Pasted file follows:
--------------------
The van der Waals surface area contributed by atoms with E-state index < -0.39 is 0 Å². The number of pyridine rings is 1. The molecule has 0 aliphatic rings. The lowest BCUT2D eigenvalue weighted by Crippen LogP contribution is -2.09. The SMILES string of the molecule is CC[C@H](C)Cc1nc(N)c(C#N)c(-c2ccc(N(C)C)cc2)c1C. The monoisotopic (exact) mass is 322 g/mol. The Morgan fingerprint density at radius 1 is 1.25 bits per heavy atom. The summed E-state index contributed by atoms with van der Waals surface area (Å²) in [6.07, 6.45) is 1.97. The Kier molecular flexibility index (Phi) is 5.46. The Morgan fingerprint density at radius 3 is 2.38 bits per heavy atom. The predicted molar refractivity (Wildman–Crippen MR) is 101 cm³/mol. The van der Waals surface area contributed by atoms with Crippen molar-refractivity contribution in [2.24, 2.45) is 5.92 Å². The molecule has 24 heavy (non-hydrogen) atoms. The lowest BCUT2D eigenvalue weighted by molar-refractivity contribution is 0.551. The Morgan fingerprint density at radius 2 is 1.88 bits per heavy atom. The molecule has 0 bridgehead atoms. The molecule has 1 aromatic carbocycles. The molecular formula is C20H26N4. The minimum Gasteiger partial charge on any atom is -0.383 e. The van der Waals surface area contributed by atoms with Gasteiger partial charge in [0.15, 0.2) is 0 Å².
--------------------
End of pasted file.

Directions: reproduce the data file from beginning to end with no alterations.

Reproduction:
The van der Waals surface area contributed by atoms with E-state index < -0.39 is 0 Å². The number of pyridine rings is 1. The molecule has 0 aliphatic rings. The lowest BCUT2D eigenvalue weighted by Crippen LogP contribution is -2.09. The SMILES string of the molecule is CC[C@H](C)Cc1nc(N)c(C#N)c(-c2ccc(N(C)C)cc2)c1C. The monoisotopic (exact) mass is 322 g/mol. The Morgan fingerprint density at radius 1 is 1.25 bits per heavy atom. The summed E-state index contributed by atoms with van der Waals surface area (Å²) in [6.07, 6.45) is 1.97. The Kier molecular flexibility index (Phi) is 5.46. The Morgan fingerprint density at radius 3 is 2.38 bits per heavy atom. The predicted molar refractivity (Wildman–Crippen MR) is 101 cm³/mol. The van der Waals surface area contributed by atoms with Crippen molar-refractivity contribution in [2.24, 2.45) is 5.92 Å². The molecule has 24 heavy (non-hydrogen) atoms. The lowest BCUT2D eigenvalue weighted by molar-refractivity contribution is 0.551. The Morgan fingerprint density at radius 2 is 1.88 bits per heavy atom. The molecule has 0 bridgehead atoms. The molecule has 1 aromatic carbocycles. The molecular formula is C20H26N4. The minimum Gasteiger partial charge on any atom is -0.383 e. The van der Waals surface area contributed by atoms with Gasteiger partial charge in [0.15, 0.2) is 0 Å².